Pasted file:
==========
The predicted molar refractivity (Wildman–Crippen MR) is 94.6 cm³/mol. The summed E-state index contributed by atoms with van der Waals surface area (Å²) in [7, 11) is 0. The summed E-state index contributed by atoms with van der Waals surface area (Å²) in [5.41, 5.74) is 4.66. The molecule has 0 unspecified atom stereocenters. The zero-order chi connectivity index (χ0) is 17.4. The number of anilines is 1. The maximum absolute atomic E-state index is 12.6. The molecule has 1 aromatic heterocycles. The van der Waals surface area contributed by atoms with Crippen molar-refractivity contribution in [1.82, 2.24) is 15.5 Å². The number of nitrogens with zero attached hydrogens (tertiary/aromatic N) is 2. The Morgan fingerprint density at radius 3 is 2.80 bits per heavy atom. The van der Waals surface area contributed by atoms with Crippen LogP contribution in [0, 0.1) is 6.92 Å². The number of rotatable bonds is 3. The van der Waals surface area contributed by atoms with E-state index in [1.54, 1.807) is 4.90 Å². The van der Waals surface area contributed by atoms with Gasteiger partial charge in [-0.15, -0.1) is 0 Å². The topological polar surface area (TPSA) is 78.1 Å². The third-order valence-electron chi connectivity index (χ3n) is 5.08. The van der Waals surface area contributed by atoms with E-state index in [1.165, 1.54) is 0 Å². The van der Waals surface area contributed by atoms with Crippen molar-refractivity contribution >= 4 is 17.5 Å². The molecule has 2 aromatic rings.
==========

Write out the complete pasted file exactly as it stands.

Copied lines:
The predicted molar refractivity (Wildman–Crippen MR) is 94.6 cm³/mol. The summed E-state index contributed by atoms with van der Waals surface area (Å²) in [7, 11) is 0. The summed E-state index contributed by atoms with van der Waals surface area (Å²) in [5.41, 5.74) is 4.66. The molecule has 0 unspecified atom stereocenters. The zero-order chi connectivity index (χ0) is 17.4. The number of anilines is 1. The maximum absolute atomic E-state index is 12.6. The molecule has 1 aromatic heterocycles. The van der Waals surface area contributed by atoms with Crippen molar-refractivity contribution in [1.82, 2.24) is 15.5 Å². The number of nitrogens with zero attached hydrogens (tertiary/aromatic N) is 2. The Morgan fingerprint density at radius 3 is 2.80 bits per heavy atom. The van der Waals surface area contributed by atoms with Crippen LogP contribution in [0, 0.1) is 6.92 Å². The number of rotatable bonds is 3. The van der Waals surface area contributed by atoms with E-state index in [1.54, 1.807) is 4.90 Å². The van der Waals surface area contributed by atoms with Gasteiger partial charge in [-0.15, -0.1) is 0 Å². The topological polar surface area (TPSA) is 78.1 Å². The third-order valence-electron chi connectivity index (χ3n) is 5.08. The van der Waals surface area contributed by atoms with E-state index in [1.165, 1.54) is 0 Å². The van der Waals surface area contributed by atoms with Crippen molar-refractivity contribution >= 4 is 17.5 Å². The molecule has 2 aromatic rings.